The present work is a study for one of John's most famous paintings, his monumental Portrait of Madame Suggia, 1921-23 (Tate Britain; see M. Easton and M. Holroyd, The Art of Augustus John, London, 1974, pl. 20). The drawing is closely related to the artist's first version of the portrait, circa 1920 (National Museum of Wales, Cardiff; see Portraits by Augustus John, catalogue for the National Museum of Wales exhibition, Cardiff, 1988, pl. 33) which was discarded in favour of a larger canvas.
The celebrated Portuguese cellist, Guilhermina Suggia (1888-1950) resided in London between 1912 and 1923, where her performances reputedly lifted audiences into a state of ecstasy. Commissioned by the newspaper owner Edward Hulton, the portrait was intended to be a betrothal offering for Suggia, to whom Hulton was briefly engaged. When the engagement ended John was already committed to the painting which took around two years and almost eighty sittings to complete. Suggia's visits to the artist's Mallord Street studio in Chelsea were in fact so frequent that they were rumoured to be living together.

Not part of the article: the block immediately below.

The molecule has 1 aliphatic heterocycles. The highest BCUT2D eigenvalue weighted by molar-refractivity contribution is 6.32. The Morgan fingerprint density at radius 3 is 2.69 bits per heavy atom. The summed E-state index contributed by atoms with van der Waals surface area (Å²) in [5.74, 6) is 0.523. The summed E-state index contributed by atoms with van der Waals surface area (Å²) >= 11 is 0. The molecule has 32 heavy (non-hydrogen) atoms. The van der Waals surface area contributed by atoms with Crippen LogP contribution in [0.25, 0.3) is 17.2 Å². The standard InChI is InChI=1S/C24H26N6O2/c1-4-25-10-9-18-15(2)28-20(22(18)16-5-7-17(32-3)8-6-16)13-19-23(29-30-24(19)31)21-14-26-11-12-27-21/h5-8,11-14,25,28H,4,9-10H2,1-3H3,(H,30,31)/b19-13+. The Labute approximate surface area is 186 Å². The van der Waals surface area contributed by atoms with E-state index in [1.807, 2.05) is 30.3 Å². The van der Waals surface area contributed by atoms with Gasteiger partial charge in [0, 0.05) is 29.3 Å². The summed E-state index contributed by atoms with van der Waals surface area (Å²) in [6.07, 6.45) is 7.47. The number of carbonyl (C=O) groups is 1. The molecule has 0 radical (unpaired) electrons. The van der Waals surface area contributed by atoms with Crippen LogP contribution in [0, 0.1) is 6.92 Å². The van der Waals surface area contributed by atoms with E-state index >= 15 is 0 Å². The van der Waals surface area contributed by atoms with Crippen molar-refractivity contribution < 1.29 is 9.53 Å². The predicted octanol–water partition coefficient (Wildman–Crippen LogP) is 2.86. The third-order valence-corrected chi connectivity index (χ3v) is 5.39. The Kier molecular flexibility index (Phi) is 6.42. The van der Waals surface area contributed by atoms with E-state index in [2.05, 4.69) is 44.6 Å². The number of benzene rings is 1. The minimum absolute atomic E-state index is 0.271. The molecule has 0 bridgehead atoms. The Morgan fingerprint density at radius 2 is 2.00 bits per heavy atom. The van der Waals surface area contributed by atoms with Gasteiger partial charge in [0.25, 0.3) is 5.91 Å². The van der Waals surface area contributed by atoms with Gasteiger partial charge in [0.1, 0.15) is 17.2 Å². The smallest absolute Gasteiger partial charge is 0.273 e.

The sitter recalled, 'To be painted by Augustus John is no ordinary experience ... the man is unique and so are his methods ... I played Bach, chiefly because, being classical music, it suited the attitude required by the artist ... I strained all my powers to keep at just the correct attitude. In a picture painted like this, a portrait not only of a musician but of her instrument - more of the very spirit of the music itself - the sitter must to a great extent share in its creation. John himself is kind enough to call it 'our picture'' (G. Suggia, 'Sitting for Augustus John', Weekly Dispatch, 8 April 1928).